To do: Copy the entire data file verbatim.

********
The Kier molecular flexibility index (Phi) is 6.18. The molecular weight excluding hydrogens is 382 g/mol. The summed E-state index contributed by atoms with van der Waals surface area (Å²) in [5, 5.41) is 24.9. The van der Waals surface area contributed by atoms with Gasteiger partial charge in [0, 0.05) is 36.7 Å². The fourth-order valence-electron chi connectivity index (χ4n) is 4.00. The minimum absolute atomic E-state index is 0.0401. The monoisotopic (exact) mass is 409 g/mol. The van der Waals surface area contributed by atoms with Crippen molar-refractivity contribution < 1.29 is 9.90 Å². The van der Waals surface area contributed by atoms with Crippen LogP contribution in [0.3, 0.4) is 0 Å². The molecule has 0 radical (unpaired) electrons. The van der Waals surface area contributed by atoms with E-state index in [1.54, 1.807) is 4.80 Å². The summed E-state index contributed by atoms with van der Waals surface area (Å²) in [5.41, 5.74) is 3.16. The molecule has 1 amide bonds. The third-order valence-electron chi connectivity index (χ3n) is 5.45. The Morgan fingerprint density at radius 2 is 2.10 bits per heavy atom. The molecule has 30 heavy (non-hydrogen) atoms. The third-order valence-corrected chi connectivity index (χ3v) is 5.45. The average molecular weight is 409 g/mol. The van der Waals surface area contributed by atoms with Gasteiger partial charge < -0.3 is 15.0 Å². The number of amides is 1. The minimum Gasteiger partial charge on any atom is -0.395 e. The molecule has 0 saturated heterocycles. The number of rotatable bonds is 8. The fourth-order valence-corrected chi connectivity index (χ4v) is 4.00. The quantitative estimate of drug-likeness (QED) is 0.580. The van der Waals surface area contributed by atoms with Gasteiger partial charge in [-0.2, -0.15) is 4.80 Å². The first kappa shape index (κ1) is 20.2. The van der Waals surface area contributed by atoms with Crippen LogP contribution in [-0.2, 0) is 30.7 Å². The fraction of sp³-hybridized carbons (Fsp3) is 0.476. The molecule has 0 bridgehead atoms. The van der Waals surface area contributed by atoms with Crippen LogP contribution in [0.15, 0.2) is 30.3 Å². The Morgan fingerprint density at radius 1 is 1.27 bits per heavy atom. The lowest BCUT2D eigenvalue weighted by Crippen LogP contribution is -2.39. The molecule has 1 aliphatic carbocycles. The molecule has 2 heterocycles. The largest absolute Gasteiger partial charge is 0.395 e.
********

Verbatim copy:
The Kier molecular flexibility index (Phi) is 6.18. The molecular weight excluding hydrogens is 382 g/mol. The summed E-state index contributed by atoms with van der Waals surface area (Å²) in [5, 5.41) is 24.9. The van der Waals surface area contributed by atoms with Gasteiger partial charge in [0, 0.05) is 36.7 Å². The fourth-order valence-electron chi connectivity index (χ4n) is 4.00. The minimum absolute atomic E-state index is 0.0401. The monoisotopic (exact) mass is 409 g/mol. The van der Waals surface area contributed by atoms with Crippen molar-refractivity contribution < 1.29 is 9.90 Å². The van der Waals surface area contributed by atoms with Crippen LogP contribution in [0.3, 0.4) is 0 Å². The molecule has 0 radical (unpaired) electrons. The van der Waals surface area contributed by atoms with E-state index in [1.54, 1.807) is 4.80 Å². The summed E-state index contributed by atoms with van der Waals surface area (Å²) in [5.41, 5.74) is 3.16. The molecule has 1 amide bonds. The third-order valence-electron chi connectivity index (χ3n) is 5.45. The Morgan fingerprint density at radius 2 is 2.10 bits per heavy atom. The molecule has 30 heavy (non-hydrogen) atoms. The third-order valence-corrected chi connectivity index (χ3v) is 5.45. The average molecular weight is 409 g/mol. The van der Waals surface area contributed by atoms with Gasteiger partial charge < -0.3 is 15.0 Å². The number of amides is 1. The minimum Gasteiger partial charge on any atom is -0.395 e. The molecule has 0 saturated heterocycles. The number of rotatable bonds is 8. The fourth-order valence-corrected chi connectivity index (χ4v) is 4.00. The quantitative estimate of drug-likeness (QED) is 0.580. The van der Waals surface area contributed by atoms with Gasteiger partial charge in [-0.2, -0.15) is 4.80 Å². The first kappa shape index (κ1) is 20.2. The van der Waals surface area contributed by atoms with Crippen LogP contribution in [-0.2, 0) is 30.7 Å². The fraction of sp³-hybridized carbons (Fsp3) is 0.476. The molecule has 0 bridgehead atoms. The van der Waals surface area contributed by atoms with Crippen LogP contribution in [0.15, 0.2) is 30.3 Å². The Morgan fingerprint density at radius 1 is 1.27 bits per heavy atom. The lowest BCUT2D eigenvalue weighted by Crippen LogP contribution is -2.39. The molecule has 1 aliphatic carbocycles. The molecule has 2 heterocycles. The largest absolute Gasteiger partial charge is 0.395 e.